[309 U.S. 461, 462] Messrs. Robert H. Jackson, Atty. Gen., and Arnold Raum, of Washington, D.C., for petitioner.
Mr. John H. McEvers, of Kansas City, Mo., for respondent.
Mr. Justice ROBERTS delivered the opinion of the Court.
The controversy had its origin in the petitioner's assertion that the respondent realized taxable gain from the forfeiture of a leasehold, the tenant having erected a new building upon the premises. The court below held that no income had been realized. 1 Inconsistency of the decisions on the subject led us to grant certiorari. 308 U.S. 544 , 60 S.Ct. 180, 84 L. Ed. --.
The Board of Tax Appeals made no independent findings. The cause was submitted upon a stipulation of facts. From this it appears that on July 1, 1915, the respondent, as owner, leased a lot of land and the building thereon for a term of ninety-nine years.
The lease provided that the lessee might, at any time, upon giving bond to secure rentals accruing in the two ensuing years, remove or tear down any building on the land, provided that no building should be removed or torn down after the lease became forfeited, or during the last three and one-half years of the term. The lessee was to surrender the land, upon termination of the lease, with all buildings and improvements thereon.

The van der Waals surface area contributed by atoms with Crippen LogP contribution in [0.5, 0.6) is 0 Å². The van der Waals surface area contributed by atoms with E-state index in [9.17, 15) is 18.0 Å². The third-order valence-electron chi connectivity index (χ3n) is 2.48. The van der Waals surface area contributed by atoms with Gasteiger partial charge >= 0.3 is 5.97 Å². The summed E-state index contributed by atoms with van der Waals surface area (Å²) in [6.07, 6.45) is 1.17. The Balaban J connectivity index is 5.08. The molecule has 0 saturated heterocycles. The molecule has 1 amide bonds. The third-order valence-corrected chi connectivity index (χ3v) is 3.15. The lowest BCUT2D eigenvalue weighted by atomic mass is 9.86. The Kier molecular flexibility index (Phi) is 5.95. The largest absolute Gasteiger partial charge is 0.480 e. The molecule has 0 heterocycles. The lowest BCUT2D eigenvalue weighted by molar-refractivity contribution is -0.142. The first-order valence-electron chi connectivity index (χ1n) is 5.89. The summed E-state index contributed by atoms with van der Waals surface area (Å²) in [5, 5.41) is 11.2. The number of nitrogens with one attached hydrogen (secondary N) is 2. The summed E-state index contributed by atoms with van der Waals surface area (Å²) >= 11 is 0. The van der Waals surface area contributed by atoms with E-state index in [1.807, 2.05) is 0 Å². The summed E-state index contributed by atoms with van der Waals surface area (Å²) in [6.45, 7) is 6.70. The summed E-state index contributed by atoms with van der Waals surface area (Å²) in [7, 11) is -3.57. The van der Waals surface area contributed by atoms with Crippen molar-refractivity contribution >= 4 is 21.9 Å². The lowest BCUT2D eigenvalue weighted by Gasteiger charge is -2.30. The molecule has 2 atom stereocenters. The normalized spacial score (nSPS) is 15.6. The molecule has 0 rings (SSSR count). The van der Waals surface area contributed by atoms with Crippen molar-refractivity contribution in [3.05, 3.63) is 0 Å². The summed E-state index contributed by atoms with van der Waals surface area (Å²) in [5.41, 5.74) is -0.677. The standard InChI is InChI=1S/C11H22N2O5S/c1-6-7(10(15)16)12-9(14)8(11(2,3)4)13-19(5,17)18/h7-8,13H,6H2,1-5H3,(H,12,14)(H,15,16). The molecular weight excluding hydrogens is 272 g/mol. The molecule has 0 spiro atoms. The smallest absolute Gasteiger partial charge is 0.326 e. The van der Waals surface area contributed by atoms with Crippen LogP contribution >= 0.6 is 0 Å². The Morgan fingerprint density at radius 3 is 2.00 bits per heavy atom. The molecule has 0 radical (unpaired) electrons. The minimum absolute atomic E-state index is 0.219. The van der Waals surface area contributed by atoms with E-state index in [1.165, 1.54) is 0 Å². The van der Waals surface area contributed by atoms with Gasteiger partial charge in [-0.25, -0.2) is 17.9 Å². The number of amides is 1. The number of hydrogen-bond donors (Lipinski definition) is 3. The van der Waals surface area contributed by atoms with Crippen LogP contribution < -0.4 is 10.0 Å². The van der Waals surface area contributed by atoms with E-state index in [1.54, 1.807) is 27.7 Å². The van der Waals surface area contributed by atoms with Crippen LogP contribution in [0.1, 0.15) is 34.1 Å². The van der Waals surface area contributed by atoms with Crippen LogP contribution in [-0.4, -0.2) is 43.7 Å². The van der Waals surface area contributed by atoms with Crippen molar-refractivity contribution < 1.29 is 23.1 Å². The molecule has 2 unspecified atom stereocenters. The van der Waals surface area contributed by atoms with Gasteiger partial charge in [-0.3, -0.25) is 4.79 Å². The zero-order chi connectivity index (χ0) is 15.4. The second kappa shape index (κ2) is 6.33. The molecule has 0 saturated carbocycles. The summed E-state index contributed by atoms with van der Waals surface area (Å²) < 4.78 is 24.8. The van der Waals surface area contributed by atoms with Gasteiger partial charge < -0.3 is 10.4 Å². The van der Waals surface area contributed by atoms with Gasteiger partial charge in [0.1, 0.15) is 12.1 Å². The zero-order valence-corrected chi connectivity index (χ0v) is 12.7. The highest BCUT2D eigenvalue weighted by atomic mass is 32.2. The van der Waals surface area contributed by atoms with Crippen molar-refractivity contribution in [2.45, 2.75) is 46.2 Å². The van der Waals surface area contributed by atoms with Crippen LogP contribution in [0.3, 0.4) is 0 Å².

In 1929 the tenant demolished and removed the existing building and constructed a new one which had a useful life of not more than fifty years. July 1, 1933, the lease was cancelled for default in payment of rent and taxes and the respondent regained possession of the land and building.
The parties stipulated 'that as at said date, July 1, 1933, the building which had been erected upon said premises by the lessee had a fair market value of $64,245.68 and that the unamortized cost of the old building, which was removed from the premises in 1929 to make way for the new building, was $12,811.43, thus leaving a net fair market value as at July 1, 1933, of $51,434.25, for [309 U.S. 461, 465] the aforesaid new building erected upon the premises by the lessee.'
On the basis of these facts, the petitioner determined that in 1933 the respondent realized a net gain of $51,434.25. The Board overruled his determination and the Circuit Court of Appeals affirmed the Board's decision.
The course of administrative practice and judicial decision in respect of the question presented has not been uniform. In 1917 the Treasury ruled that the adjusted value of improvements installed upon leased premises is income to the lessor upon the termination of the lease. 2 The ruling was incorporated in two succeeding editions of the Treasury Regulations. 3 In 1919 the Circuit Court of Appeals for the Ninth Circuit held in Miller v. Gearin, 258 F. 225, that the regulation was invalid as the gain, if taxable at all, must be taxed as of the year when the improvements were completed. 4
The regulations were accordingly amended to impose a tax upon the gain in the year of completion of the improvements, measured by their anticipated value at the termination of the lease and discounted for the duration of the lease. Subsequently the regulations permitted the lessor to spread the depreciated value of the improvements over the remaining life of the lease, reporting an aliquot part each year, with provision that, upon premature termination, a tax should be imposed upon the excess of the then value of the improvements over the amount theretofore returned.